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The Pre-Raphaelite Society


an exact rendering; rather they can be paraphrased or intensified in order to communicate an idea. That idea is essentially the relationship of Man and Nature, with Nature standing in for God. The validity of a work is invested in how well it communicates its subject to the viewer; we are required to look below the surface of the paint to comprehend the deeper meaning, Wordsworth's 'something far more deeply interfused'.

The Ruralists could be seen as vanguards of the Green Movement, going in search of the 'Good Life', a 'conservative' reaction to the despoliation of the natural world but they were not political or social activists. The Ruralists depict the British countryside as a place of pastoral enchantment, while it is being torn apart by modern pressures, from intensive farming to encroaching suburbia. Their escape from the realities of their own time, materialism, commercialisation and celebrity culture, is seen as 'opting out' rather than engaging with the problems. Rather both the Ancients and Ruralists sought to establish 'the alternative lifestyle of the creative individual'. That in itself can be seen as a form of protest but they have also marginalized themselves, being literally and metaphorically on the periphery. Martin sees their art as 'blooms that are too delicate and private'.23 But Ruralism created a way of life, as well as a platform for their art. Even after the fragmentation of the Ruralists, Graham and Annie Ovenden cultivated the communal spirit at Barley Splatt, itself a testimony to Arts and Crafts ethics and endeavour (much of this Gothic fantasy was built with Graham's own hands). Neither Ancients nor Ruralists have spearheaded a new direction in the art of their times; conversely they can be lauded for 'going their own way'or 'doing their own thing': 'The work of Graham Ovenden provides a significant instance of an artist, who despite the fashions of recent years, has assiduously pursued his own aesthetic concerns, resulting in a body of landscape work that is not only a vital addition to the landscape tradition but a wholly original synthesis of his own imaginative vision and aesthetic values.'24 In so doing they have contributed to a continuum in English art- the Romantic thread that can be traced through the Ancients, the Pre-Raphaelites, the Neo-Romantics to the Ruralists and even beyond; 'the romantic vision, the relation of the natural to the mystical or aesthetic vision, which was celebrated by artists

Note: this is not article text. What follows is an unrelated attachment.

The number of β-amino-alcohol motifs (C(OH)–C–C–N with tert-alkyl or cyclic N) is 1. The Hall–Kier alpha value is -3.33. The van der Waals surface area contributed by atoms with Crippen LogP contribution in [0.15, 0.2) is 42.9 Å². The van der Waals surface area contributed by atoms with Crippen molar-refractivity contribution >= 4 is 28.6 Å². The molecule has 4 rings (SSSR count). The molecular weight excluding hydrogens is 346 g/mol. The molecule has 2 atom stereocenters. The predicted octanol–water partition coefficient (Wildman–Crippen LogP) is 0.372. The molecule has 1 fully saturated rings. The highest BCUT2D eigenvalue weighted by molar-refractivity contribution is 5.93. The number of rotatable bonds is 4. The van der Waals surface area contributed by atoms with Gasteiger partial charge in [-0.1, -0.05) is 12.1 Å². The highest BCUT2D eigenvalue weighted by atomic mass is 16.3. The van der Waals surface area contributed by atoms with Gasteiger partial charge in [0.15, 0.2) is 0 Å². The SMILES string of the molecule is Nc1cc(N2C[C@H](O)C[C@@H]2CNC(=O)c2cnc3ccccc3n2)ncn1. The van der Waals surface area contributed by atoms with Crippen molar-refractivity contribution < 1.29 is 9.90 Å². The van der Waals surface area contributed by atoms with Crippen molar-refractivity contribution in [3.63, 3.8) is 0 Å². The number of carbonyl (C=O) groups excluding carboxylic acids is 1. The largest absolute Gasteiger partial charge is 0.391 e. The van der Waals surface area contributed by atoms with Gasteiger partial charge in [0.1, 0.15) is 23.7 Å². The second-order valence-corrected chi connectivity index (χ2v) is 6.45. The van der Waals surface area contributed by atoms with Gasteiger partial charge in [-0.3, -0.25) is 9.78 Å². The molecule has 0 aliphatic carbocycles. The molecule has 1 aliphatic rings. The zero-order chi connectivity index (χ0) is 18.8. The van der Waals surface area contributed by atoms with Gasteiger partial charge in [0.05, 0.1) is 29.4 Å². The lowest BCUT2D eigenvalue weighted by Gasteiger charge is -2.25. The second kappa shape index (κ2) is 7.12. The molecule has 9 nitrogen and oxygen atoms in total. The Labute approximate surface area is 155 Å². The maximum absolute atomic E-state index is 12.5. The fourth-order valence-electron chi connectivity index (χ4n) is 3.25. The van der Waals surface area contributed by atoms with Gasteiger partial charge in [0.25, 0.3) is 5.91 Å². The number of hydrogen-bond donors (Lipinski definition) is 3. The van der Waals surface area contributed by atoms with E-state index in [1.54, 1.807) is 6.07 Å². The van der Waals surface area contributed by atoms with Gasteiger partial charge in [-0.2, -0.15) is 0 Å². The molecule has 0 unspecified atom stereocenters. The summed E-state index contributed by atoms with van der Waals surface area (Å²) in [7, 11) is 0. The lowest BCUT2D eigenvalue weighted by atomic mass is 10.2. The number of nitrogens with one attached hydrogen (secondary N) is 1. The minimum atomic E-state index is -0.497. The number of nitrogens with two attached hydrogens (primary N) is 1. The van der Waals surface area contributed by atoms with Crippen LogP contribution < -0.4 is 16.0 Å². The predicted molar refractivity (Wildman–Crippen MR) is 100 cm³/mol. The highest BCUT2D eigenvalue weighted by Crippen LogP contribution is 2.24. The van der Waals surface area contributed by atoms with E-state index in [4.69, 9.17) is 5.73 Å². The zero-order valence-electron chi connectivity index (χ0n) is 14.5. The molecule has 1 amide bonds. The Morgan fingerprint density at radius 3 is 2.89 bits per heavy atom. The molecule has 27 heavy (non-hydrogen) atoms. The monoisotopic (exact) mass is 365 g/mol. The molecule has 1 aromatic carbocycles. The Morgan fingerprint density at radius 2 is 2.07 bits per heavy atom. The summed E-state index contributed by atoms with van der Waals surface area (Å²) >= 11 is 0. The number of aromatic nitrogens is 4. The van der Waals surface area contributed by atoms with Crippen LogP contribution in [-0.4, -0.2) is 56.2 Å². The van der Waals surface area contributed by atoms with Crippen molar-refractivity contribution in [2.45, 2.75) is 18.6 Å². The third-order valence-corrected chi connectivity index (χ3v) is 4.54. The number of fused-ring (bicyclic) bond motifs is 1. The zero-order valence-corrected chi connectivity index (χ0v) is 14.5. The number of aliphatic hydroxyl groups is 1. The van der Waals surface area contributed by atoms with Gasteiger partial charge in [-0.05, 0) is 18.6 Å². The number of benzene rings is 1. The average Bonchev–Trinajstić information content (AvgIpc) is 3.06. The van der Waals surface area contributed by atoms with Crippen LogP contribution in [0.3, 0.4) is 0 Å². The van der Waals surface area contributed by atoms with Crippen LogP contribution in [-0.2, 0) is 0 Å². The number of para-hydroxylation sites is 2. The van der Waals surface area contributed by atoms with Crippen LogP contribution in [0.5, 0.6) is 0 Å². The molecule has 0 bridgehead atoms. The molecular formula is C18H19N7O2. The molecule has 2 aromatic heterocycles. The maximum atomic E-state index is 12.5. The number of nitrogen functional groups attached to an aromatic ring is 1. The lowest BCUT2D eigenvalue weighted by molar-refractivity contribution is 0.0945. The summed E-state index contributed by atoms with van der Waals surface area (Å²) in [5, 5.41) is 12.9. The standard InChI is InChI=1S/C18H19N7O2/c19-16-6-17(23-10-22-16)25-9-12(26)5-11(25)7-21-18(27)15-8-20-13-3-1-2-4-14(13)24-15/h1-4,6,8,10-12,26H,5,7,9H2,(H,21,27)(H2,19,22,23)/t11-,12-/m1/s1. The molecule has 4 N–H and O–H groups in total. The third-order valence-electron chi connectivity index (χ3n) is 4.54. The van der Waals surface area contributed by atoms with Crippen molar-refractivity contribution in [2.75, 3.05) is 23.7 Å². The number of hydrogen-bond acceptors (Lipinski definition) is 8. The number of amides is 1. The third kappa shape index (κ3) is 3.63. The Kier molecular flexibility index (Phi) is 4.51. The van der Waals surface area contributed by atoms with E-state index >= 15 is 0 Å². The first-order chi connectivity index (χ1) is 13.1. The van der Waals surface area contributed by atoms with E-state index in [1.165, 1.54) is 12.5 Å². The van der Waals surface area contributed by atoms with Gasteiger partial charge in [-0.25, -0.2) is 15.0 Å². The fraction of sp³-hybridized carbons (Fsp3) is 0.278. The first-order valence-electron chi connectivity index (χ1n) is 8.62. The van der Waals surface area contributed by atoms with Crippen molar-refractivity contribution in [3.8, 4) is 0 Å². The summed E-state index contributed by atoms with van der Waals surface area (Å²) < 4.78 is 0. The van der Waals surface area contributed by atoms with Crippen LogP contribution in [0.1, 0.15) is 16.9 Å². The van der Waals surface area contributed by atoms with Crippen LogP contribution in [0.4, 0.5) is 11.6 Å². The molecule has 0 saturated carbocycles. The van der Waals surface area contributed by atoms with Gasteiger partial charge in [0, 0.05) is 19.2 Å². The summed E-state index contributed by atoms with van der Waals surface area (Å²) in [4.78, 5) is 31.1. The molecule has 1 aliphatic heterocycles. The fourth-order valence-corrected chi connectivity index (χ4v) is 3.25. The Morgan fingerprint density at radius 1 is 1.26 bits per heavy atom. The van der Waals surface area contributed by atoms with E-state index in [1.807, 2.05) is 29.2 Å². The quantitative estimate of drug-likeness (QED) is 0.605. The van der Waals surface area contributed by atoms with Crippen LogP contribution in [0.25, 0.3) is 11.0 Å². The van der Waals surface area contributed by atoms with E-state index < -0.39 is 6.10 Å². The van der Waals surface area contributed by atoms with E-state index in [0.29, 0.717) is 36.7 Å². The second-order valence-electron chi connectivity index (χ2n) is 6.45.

23 Martin, 'In the Secret Garden; Autumn with the Ruralists', p.41.
24 Cumming, 'Post-Modern Landscape: The Art of Graham Ovenden', p.78.
25 Cumming, 'Post-Modern Landscape: The Art of Graham Ovenden', p.78.

from Blake up until the Neo-Romantic revival in the 1940s, is reflected in Ovenden's own landscape vision'.25 Current environmental concerns are highlighting the necessity of re-establishing some sense of harmony between Man and Nature; in the 21" century the Ruralist mission no longer looks outmoded